For the Love of Jeffrey
by Jay Hinman
Jeffrey Lee Pierce - reggae enthusiast, heroin addict, and former president of the Blondie fan club - upheld the confident predictions of many by dying a lonely and fairly depressing death over four years ago, on March 31st, 1997. Pierce's Johnny Thunders-esque holdout in the face of self-wrought bodily deterioration was oddly admirable, yet in no way was the man mistaken for a hero for it. He expired of a brain hemorrhage at a relative's house in Utah, HIV-positive and sick with hepatitis after untold years of drug use, alcoholism and the usual other suspects. Why this event mattered much to anyone lay most prominently in a fantastic record his band The Gun Club recorded 16 years earlier, the masterful Fire Of Love. Listening to that record hammers home a particularly visionary and fierce moment in time when The Gun Club took the raw, dripping meat of shopworn delta blues and infused it with the energy and fire of the Los Angeles punk rock scene. I thought I'd take a stab at conveying Fire Of Love's kick-ass timelessness for those who just might be unaware.
The independent rock music stage in L.A. at the time was perhaps the finest local scene in the city's - quite arguably rock and roll's - history. Three to four dozen bands and artists were busting paradigms, genres, skulls, what have you, with original, "anti-parent", anti-Hollywood-machine rock and roll. From the aural hardcore assault of Black Flag to the infernal howl of The Flesh Eaters, Los Angelino rock circa 1980-1982 was as exciting and raw as it came. Out of an early musical start as Creeping Ritual in 1979 grew a bleary-eyed group of heavy drinkers and blues fans, soon to be renamed the Gun Club. They were comprised of the white-hot rhythm section of Rob Ritter and Terry Graham, wailing slide guitarist Ward Dotson, and Jeffrey Lee Pierce on vocals and occasional slide guitar. These men were already fixtures on the burgeoning scene - Ritter and Graham had been in one of the gnarliest, eat-you-alive first-wave punk bands, The Bags, and Pierce was already a notorious drunk, exhibitionist, poet and fanboy. The Gun Club were quickly a dangerous new spoke on the spinning wheel of dynamic LA alt-culture.
By 1980, Jeffrey Lee - "Ramblin'" Jeffrey Lee to the easily captivated European music press - had moved beyond his Blondie infatuations and into a deep reverence for Mississippi delta blues. The sounds of Son House, Robert Johnson, Charley Patton and other giants were, as we know, co-opted by legions of rock-n-rollers and folkies beginning in the 1960's. The Gun Club paid more than passing homage, however -- they wholeheartedly swiped complete riffs, words and attitude from the masters. Pierce participated in the great blues singer tradition by cobbling together distinct lines from other people's songs to create new ones.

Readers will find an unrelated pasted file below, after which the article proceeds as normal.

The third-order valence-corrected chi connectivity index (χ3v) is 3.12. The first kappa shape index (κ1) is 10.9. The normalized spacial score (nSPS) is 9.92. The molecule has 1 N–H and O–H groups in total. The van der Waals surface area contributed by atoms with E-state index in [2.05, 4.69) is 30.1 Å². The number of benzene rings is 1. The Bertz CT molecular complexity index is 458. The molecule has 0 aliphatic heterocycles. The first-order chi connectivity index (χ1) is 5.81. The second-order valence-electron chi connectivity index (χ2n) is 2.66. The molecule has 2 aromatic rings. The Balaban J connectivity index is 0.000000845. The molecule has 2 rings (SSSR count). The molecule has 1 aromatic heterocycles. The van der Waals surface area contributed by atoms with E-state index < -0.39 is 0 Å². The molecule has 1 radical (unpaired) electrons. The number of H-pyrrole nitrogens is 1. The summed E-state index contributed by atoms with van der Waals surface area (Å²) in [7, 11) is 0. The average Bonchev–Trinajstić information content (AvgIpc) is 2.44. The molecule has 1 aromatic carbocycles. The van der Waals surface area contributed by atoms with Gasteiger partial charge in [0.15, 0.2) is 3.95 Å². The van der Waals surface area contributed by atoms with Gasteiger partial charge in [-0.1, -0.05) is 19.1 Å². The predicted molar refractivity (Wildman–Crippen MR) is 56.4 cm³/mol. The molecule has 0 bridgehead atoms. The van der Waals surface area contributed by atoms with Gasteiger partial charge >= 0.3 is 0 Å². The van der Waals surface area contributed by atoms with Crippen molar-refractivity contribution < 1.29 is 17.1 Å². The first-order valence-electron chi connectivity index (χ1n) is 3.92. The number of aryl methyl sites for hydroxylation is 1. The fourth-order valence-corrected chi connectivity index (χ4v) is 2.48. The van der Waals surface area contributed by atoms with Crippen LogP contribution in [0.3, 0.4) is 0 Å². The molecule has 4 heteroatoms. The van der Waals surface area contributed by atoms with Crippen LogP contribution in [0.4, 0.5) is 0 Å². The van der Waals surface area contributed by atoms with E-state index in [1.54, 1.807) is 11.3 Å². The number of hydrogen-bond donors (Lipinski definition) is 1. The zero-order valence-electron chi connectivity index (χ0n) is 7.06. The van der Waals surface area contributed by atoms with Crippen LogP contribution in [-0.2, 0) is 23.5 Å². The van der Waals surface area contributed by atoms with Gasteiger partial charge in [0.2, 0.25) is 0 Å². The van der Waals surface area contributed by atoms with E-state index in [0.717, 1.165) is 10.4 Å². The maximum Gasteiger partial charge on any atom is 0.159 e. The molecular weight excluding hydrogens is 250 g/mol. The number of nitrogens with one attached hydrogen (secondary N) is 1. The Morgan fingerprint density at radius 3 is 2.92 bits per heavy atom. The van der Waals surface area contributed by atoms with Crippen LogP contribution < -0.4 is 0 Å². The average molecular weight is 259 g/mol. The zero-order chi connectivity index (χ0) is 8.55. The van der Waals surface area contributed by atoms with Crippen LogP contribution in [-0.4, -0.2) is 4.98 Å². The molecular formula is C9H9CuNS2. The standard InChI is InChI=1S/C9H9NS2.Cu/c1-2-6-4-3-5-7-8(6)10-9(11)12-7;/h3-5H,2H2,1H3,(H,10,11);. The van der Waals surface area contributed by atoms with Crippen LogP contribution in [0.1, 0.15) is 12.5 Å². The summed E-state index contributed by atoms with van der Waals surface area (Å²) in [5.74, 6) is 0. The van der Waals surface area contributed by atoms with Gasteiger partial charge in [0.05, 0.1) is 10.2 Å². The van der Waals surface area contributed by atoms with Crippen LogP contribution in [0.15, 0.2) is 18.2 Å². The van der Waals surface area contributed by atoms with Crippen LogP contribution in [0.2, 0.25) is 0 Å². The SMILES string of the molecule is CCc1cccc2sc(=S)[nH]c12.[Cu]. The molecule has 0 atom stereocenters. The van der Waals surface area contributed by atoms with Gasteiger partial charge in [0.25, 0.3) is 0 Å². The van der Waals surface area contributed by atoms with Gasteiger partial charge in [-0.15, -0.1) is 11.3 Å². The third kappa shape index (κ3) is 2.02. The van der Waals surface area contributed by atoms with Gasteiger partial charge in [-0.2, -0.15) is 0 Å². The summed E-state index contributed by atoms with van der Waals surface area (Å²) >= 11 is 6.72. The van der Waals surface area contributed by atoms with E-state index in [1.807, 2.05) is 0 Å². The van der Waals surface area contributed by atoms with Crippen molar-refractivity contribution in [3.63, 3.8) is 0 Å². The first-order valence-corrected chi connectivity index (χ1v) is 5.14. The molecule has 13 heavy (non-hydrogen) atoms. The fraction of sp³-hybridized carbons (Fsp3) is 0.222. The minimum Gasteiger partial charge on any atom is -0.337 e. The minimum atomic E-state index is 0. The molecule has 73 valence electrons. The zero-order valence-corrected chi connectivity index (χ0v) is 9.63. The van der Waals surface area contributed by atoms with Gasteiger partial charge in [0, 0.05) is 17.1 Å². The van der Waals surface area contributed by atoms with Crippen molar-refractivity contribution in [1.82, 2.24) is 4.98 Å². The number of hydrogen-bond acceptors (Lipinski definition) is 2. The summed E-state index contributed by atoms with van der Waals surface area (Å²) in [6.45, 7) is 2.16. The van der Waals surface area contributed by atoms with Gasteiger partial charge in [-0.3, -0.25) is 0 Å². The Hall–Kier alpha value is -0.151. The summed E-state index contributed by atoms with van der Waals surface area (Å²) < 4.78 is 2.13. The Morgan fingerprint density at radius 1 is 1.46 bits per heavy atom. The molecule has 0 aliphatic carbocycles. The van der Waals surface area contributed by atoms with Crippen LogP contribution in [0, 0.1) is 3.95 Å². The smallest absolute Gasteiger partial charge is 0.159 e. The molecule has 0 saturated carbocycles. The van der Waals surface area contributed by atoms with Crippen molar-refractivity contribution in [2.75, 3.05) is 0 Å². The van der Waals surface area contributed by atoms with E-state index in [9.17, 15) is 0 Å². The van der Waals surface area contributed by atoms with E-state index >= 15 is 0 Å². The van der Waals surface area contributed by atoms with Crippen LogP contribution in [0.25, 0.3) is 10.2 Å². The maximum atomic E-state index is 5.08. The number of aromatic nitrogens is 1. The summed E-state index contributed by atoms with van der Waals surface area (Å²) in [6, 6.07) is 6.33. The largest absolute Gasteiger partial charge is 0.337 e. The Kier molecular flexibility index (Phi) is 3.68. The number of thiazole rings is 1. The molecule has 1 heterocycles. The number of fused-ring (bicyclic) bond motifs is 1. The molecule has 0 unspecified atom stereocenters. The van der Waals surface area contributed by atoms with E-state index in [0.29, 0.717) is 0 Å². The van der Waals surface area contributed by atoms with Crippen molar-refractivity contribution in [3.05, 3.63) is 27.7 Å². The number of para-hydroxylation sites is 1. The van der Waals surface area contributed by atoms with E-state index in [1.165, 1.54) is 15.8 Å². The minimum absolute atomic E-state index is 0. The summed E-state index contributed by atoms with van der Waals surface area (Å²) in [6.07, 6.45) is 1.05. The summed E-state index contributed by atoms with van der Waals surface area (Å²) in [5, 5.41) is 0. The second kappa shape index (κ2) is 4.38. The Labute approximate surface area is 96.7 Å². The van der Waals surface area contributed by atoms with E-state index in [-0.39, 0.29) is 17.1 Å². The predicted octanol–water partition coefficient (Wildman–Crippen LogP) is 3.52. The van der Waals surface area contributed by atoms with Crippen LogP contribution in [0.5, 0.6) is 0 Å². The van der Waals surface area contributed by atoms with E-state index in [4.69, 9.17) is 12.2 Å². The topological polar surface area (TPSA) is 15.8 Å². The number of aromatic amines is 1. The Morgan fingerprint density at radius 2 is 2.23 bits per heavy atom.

Outright verse theft was indeed encouraged back in the day -- the better to carry on the oral tradition. Snatches of Blind Willie Johnson, Blind Lemon Jefferson and Robert Johnson can be heard throughout the two sides of Fire Of Love. This debut LP was hotly anticipated throughout lowbrow Los Angeles upon its release, as the band had acquired an early reputation for cathartic, tear-'em-up live performances. Main Flesh Eater Chris D. took to releasing this fine platter on his own vanity subsidiary of Slash, Ruby Records.
What makes Fire Of Love such a brilliant listen long after its time is the fact that this blatant homage to the blues was amplified, energized and kicked into overdrive - yet not in the way that, say, The Yardbirds or Led Zeppelin did it, but in a new style that combined the ghostliness of the original model with a FAST, unwound and supremely energetic beat. The band had a studio magic that was tight & controlled in all the right places, yet loose and wild as a general rule. Ward Dotson joined Greg Ginn and Karl Precoda as one of LA's early '80's gutter-circuit guitar heroes, with each man bringing a totally unique slant to his instrument. Dotson attacked the guitar with each rise in tempo, all the while keeping the sound harmonious with the desired mood. Usually this mood was pretty bleak (but crazed), and harkened to moonlit, fevered nights that spoke of sex, voodoo and imminent violence. His guitar pinnacle is on the album's second track, "Preaching The Blues". Dotson's histrionics sputter and flame out of control, only to be reigned in and tamed by the slide jammed onto his middle finger. And when Pierce plays his rare slide over a berserk Dotson riff, the effect is pretty much a yin-and-yang point-counterpoint. Quite a sound, and you didn't have to be an unabashed blues hound or a drunken punker to get it.